What kind of person do you need to be to get ahead in a major hedge fund? How about analytical and driven? Numerate and curious? Or "living in truth" and "assertive and open minded at the same time."
The first two sets of options were concocted by us, the third by the hedge fund personality-meister Ray Dalio, founder and chairman and co-CIO of hedge fund Bridgewater Associates and soon-to-be-author of his grand opus, "Principles: Life and Work."
A practitioner of his self-concocted ontological precept of, "radical transparency" (saying the same thing to everyone, especially when you disagree, resolving tensions in the open), Dalio is known for being rather demanding as a boss. Various Bridgewater executives have left in the past year, including Jose Marques, head of trading and Job Rubenstein, the former Apple executive brought in as co-CEO.
As part of Dalio's transparent ethos, all 1,500 Bridgewater employees are constantly rating each other across more than 100 attributes on a 1-10 scale via Dots, a proprietary iPad app that is a crucial element of Dalio’s “radical transparency” and “algorithmic decision-making" philosophy. Now Business Insider has published a copy of the iPad screen derived from a Bridgewater Associates TED presentation showing exactly what those attributes are. You can see this below.
Some of Dalio's dot-features are pretty standard (creativity, practive, results-orientation). Others are not. Who knew that you had to be wise to work in a hedge fund? Or that being "willing to touch the nerve" and "sizing people up" were things? Our favourite though is the quality we mentioned at the start - being "assertive and open-minded at the same time" - two things often in conflict. If you can manage this, you'll do well. Maybe Dalio's onto something after all?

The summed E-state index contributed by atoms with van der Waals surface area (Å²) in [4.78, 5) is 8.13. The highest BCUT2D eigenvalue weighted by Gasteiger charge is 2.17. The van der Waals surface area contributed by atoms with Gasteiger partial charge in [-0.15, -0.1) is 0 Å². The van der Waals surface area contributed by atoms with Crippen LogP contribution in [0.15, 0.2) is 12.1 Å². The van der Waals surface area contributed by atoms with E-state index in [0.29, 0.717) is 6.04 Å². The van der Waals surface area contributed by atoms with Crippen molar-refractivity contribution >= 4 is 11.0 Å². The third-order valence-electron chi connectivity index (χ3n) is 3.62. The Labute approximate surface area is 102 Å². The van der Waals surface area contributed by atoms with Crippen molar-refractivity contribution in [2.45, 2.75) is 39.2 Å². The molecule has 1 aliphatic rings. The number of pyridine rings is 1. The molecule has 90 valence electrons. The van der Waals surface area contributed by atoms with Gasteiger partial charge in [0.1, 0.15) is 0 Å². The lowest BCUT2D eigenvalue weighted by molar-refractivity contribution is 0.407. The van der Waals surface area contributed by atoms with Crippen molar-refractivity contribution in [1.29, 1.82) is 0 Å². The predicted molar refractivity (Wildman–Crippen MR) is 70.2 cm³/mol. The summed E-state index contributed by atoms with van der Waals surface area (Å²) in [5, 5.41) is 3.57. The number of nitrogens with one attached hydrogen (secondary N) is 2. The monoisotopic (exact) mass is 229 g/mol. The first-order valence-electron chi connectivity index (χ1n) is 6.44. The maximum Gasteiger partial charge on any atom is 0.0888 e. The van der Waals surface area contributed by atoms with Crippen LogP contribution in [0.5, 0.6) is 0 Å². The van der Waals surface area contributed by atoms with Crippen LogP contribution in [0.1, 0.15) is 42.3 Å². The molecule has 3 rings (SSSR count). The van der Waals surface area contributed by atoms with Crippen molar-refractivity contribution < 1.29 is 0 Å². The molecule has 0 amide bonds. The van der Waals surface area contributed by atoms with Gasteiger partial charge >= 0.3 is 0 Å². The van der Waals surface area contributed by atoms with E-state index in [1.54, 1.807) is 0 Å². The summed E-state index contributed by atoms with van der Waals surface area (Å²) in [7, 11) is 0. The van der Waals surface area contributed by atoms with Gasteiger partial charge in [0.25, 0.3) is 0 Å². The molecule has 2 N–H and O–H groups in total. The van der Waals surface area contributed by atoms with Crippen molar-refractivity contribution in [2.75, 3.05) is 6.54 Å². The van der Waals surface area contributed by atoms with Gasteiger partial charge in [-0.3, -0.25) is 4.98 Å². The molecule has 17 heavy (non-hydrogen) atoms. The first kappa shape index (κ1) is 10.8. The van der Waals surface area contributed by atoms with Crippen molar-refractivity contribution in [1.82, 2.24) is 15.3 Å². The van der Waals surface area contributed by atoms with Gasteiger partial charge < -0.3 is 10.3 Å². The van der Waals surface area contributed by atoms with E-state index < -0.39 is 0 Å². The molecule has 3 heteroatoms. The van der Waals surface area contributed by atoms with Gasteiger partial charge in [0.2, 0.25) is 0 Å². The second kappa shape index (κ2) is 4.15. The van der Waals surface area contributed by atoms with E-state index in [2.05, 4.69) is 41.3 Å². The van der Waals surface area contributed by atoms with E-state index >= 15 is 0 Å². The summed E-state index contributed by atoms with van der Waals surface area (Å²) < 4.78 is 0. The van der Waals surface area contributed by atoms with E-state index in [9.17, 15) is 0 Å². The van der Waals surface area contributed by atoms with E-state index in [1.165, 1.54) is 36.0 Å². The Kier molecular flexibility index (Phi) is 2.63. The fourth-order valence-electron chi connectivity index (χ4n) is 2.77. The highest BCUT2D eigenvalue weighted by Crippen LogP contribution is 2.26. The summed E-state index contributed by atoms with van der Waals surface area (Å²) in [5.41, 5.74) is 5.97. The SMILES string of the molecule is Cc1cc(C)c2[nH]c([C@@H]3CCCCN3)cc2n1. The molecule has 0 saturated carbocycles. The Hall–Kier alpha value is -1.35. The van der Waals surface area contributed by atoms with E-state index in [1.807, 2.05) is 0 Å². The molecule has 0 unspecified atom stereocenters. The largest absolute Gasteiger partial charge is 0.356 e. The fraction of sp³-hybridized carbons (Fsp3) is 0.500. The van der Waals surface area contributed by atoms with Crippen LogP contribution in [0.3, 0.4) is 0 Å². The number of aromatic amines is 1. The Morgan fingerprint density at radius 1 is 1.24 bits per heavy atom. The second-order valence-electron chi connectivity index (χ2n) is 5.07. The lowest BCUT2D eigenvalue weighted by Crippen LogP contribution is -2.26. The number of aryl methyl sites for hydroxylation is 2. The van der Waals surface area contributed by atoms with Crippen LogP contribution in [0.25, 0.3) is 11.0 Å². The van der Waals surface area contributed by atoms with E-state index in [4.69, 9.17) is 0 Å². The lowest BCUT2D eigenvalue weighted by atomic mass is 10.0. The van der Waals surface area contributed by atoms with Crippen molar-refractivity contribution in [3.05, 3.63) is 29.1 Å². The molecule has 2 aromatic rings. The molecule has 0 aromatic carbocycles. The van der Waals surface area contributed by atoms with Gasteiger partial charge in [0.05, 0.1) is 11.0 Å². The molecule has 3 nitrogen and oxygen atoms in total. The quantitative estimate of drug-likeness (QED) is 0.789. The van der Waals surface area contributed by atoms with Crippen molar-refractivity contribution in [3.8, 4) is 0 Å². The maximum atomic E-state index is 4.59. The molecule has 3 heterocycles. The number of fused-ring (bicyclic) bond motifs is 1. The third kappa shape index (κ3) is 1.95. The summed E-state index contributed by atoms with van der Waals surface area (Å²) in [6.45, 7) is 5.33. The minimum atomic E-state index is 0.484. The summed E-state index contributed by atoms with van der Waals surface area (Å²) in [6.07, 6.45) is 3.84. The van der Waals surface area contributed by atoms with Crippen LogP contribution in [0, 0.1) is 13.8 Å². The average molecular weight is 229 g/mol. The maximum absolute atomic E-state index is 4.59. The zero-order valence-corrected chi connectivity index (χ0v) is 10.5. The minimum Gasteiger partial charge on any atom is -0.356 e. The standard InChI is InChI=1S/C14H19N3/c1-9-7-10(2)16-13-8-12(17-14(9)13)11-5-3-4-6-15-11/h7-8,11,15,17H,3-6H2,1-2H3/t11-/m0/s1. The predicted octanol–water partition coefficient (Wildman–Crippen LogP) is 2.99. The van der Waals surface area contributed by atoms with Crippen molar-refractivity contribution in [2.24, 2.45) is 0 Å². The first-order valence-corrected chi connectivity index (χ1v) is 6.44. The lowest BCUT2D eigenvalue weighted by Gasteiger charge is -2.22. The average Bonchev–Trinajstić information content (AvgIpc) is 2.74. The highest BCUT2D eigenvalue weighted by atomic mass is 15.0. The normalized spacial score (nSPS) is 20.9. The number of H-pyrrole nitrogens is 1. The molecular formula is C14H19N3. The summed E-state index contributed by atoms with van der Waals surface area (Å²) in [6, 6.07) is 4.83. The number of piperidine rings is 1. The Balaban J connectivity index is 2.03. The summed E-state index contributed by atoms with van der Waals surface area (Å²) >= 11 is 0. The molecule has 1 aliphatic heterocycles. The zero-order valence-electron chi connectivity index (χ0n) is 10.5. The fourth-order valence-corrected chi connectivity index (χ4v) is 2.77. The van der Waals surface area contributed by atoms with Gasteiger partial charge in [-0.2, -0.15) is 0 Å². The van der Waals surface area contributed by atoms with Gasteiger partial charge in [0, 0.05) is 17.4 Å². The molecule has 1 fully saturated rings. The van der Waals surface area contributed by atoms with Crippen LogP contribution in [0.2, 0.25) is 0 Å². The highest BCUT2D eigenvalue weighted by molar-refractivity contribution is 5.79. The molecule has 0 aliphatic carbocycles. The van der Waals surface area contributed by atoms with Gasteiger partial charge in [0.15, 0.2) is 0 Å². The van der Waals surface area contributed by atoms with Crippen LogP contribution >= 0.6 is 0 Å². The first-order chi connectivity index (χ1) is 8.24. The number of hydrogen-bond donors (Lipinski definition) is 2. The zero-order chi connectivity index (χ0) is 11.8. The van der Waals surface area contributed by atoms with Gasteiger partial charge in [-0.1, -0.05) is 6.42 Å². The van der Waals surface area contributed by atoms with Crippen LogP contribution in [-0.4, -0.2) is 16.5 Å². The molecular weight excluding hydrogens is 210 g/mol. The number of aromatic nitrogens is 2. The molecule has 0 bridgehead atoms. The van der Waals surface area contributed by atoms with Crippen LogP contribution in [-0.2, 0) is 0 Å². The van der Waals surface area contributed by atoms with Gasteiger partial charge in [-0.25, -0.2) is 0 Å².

The personality traits Bridgewater rewards you for:
Source: Bridgewater/TED (via Business Insider)
Separately, a Bloomberg reporter noted some similarities between the blue U.S. Open tennis courts in Queens and the trading floors of Wall Street.
Both in the market and on the tennis court, everybody is watching the conditions – in tennis, the surface and the weather impact game play. The indominatable lefty Rafael Nadal dominates clay while the easy power and finesse of Roger Federer, known simply as Fed, were made for grass. Grass courts play faster, especially in the heat, and the ball stays lower, a difficult combination for an opponent trying to return one of Fed’s slice backhands.
In fixed income, the reporter says everyone’s watching that other Fed. The U.S. central bank is gradually raising interest rates from the historic lows it maintained after the financial crisis, creating an attractive environment in which to sell debt, per Bloomberg.
Tennis players are taught to develop a point, wait for the opening and strike when the opportunity arises. Bond traders use options, waiting for the bond price to reach a certain level before striking, or buying or selling the securities. Like a barrage of cross-court forehands, it requires patience and an instinct for the window of opportunity.
Bond traders and tennis players are clearly in the intersection of a venn diagram. To suggest that being good at one will make you good at another might be pushing the thought too far.
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